The latest issue of Closed Door Fanzine was released this past Friday at the Democracy Center in Harvard Square. This zine features photos of hardcore bands from Massachusetts taken by my dear friend, Tim O’connell. The release show featured some of Boston’s finest hardcore bands, with a few surprise sets throughout the night! Thanks to everyone who came out and played in support of awesome zines and the library that showcases them. Door donations were split between bands, Closed Door, and also served as a benefit for the zine library — helping us to pay a whole month’s rent! So thanks to everyone who came out and donated to this — it is greatly appreciated :)

For info on how to get a copy of Closed Door Fanzine, email Tim – timoconnell5(at)

Sanford Berman: father of radical cataloging

Written By: Papercut Zine Library Published: Jun 17th, 2012

Unless you’re a librarian or going to school to become one, it’s pretty unlikely you’ve ever heard of Sanford Berman. By the time you finish this blog post, he might just edge out your friendly neighborhood zine librarian for the title of “raddest librarian”

As any librarian can tell you, thorough and accurate description of an item is hard work. In the library world, we use controlled vocabularies so that information can be organized, found and retrieved efficiently and effectively. Since the Library of Congress is so huge, they’ve done a lot of the work of describing A LOT of books. It would make sense then that the most commonly used controlled vocabulary for cataloging in the English speaking world is the LC Subject heading list. There are a lot of problems with that list! The Library of Congress is the national library of the United States of America and as a result of that, their subject heading list carries the biases inherent in that. One example: LCSH uses the heading “Burma” for “Republic of the Union of Myanmar” and “Armenian Massacre” for “Armenian Genocide”.

So what does this have to do with Sanford Berman? In 1968 Berman moved to Lusaka, Zambia and worked as a library assistant at the University of Zambia’s library. Like thousands of other libraries all over the world the University of Zambia used LCSH subject headings in their catalogs. When it was brought to Berman’s attention that one of these headings was a term akin to a highly offensive racial epithet in the U.S., the seeds for his seminal work, the 1971 book, Prejudices and Antipathies: A Tract on the LC Subject Heads Concerning People. In the introduction to Prejudices and Antipathies Berman lays it down:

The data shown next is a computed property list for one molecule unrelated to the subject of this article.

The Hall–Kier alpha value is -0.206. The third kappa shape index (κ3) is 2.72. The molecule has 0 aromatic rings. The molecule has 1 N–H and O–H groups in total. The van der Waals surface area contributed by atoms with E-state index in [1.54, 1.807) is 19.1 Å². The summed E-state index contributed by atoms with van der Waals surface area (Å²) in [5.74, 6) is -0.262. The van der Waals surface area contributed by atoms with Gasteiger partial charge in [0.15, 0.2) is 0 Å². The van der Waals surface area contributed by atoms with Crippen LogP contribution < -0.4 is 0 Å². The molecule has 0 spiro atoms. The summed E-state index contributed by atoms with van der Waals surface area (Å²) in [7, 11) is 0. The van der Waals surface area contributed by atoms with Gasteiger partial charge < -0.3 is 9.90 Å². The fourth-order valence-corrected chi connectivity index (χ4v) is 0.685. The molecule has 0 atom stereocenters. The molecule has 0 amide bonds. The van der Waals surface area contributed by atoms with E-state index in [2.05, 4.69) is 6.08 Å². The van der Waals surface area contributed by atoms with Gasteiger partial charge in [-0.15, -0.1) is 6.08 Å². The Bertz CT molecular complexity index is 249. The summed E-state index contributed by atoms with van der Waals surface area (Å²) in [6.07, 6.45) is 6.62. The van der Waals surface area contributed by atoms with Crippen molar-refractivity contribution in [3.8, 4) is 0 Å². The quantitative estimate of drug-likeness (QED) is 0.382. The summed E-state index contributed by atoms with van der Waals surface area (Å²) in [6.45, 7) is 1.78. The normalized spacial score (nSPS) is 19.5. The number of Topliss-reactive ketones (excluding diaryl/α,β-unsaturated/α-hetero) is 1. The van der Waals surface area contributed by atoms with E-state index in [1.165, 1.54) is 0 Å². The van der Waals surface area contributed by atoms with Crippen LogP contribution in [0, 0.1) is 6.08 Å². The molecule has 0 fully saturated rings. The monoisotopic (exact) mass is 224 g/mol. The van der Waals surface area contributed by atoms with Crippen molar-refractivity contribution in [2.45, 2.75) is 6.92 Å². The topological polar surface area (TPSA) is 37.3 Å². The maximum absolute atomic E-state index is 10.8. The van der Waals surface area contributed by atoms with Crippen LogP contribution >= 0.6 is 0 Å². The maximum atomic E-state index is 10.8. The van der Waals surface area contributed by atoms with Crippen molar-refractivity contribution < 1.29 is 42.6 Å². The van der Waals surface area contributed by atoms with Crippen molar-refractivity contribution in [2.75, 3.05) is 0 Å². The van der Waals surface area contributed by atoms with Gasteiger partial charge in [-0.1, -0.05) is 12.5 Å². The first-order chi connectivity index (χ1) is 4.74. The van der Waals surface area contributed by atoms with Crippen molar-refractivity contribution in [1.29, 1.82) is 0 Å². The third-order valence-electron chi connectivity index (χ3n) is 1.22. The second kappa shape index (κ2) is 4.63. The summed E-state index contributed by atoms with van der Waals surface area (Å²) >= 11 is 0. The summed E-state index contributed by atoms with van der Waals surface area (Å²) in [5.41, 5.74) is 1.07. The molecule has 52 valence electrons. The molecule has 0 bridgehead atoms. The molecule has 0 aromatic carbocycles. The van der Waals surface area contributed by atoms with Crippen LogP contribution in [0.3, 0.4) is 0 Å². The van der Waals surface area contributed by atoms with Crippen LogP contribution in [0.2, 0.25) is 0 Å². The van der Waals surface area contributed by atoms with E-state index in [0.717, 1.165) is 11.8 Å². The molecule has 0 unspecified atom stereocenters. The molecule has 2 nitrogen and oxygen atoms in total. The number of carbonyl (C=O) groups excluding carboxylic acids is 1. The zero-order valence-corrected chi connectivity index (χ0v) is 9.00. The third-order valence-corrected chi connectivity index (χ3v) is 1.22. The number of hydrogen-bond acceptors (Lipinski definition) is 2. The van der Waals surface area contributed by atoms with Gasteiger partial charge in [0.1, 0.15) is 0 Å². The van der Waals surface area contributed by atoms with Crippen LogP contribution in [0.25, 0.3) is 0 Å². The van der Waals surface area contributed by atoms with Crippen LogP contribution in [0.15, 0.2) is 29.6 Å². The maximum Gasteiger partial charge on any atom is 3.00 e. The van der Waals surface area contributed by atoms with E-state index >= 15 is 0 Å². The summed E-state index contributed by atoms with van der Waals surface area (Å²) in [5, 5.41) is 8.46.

…In the realm of headings that deal with people and cultures — in short, with humanity — the LC list can only ‘satisfy’ parochial, jingoistic Europeans and North Americans, white-hued, at least nominally Christian (and preferably Protestant) in faith, comfortably situated in the middle and higher-income brackets, lagely domiciled in suburbia, fundamentally loyal to the established order, and heavily imbued with the transcendent, incomparable glory of western civilization. Further, it reflects a host of untenable – indeed, obsolete and arrogant assumptions.

Tireless in his efforts to rid the Library of Congress subject heading list of “humanity-degrading, intellect-constricting rubbish” Berman sent letters like THIS and THIS much to the chagrin (and sometimes annoyance) of LC catalogers. He started Fully aware of injustice in the real world (not that the “bibliographic universe” isn’t part of the “real world”…) Berman didn’t limit himself to calling out LC. HERE is a letter he sent to American Libraries after the Occupy Wall Street Library was trashed, and HERE is to President Obama about Egypt.

“Zine” is now an official LC subject term thanks to Berman, as is “Transgender People”. THIS “scorecard” shows changes to LC’s subject list made just between 2004 – 2009…pretty awesome.

If you’re interested in reading more about Sanford Berman check out this awesome web zine: KISS MY FILING INDICATORS #1